when new York designer Juan Montoya
first saw his client's park Avenue pied-à-terre, it wasn't
much to look at. "it had been completely gutted," says
Montoya. "the previous owner had demolished it, and
my client bought it as a shell." But it did have views of
Central park—albeit through tiny windows—and 3,500
square feet to work with. in determining the direction
to take, Montoya—known for his refined interiors and
polished furniture designs—began with his client's
straightforward requests. "He has a large art collection,
which he wanted displayed in a very simple format,"
says the designer, "and he wanted it to be modern, to
reflect the times we live in now."
Montoya started with "the idea of making a very
calm and Zen place," he explains. Collaborating with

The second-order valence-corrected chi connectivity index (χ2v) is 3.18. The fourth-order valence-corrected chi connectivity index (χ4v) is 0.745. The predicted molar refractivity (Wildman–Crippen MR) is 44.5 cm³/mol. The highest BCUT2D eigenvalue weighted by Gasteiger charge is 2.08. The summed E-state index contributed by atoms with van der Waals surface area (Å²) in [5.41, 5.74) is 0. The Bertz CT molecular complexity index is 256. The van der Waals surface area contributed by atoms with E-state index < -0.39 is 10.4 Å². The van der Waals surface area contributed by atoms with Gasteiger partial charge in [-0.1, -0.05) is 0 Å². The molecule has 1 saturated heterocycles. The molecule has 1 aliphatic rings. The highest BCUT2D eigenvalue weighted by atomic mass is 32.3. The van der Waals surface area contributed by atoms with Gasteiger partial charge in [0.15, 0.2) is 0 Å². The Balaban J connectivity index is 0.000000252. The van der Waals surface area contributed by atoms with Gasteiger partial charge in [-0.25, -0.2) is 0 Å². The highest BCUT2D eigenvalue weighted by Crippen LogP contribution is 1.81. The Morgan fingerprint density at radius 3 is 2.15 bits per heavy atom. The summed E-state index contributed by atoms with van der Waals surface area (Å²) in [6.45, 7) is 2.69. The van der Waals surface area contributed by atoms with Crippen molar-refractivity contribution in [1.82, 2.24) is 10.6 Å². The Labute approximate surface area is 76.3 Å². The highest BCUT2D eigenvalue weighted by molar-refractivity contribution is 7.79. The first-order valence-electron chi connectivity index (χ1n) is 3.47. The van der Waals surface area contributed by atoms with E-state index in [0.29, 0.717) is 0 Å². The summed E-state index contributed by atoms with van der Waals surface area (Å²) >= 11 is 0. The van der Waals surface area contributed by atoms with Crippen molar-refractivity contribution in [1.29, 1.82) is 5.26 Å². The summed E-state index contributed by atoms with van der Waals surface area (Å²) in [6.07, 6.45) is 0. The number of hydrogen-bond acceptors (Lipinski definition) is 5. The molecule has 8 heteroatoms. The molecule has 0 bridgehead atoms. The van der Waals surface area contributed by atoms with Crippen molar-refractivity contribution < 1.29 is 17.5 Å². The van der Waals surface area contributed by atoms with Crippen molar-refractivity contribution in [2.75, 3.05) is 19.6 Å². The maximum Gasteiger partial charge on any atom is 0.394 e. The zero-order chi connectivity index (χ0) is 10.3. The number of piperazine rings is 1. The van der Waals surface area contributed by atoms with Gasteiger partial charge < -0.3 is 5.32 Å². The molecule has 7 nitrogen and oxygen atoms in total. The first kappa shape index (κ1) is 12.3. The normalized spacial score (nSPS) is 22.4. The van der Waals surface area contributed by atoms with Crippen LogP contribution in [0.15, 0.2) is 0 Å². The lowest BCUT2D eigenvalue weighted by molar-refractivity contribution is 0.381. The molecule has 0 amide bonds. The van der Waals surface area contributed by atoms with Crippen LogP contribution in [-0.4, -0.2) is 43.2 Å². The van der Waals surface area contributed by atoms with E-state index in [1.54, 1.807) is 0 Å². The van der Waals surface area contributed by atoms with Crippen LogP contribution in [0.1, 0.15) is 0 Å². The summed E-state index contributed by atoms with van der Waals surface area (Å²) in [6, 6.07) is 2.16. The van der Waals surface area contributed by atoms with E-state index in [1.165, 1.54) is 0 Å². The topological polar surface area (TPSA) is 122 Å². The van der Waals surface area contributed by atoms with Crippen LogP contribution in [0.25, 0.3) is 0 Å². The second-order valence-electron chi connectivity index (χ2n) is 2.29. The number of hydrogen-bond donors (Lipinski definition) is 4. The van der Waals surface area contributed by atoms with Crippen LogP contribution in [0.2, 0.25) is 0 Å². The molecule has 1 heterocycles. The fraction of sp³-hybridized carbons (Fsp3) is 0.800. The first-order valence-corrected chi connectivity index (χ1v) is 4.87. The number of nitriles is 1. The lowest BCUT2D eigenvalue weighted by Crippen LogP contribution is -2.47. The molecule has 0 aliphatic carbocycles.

project director Carlos Gonzalez, the designer created
a floor plan that unfolds into a succession of spaces
defined by subtle shifts in surface materials. A small
elevator foyer shimmers with a paint treatment by artist
peter tachkov and the ensuing hallway is set off with
the soft grain of anigre. the light wood continues into
the spacious living/dining room, where it frames walls of
parchment hung in a grid, echoing the limestone floors.
"My work is about texture," says the designer. "i love when
people touch walls, touch floors and touch surfaces."
the small windows were stretched into floor-to-ceiling
openings, and a door hidden within the parchment
panels accesses the kitchen.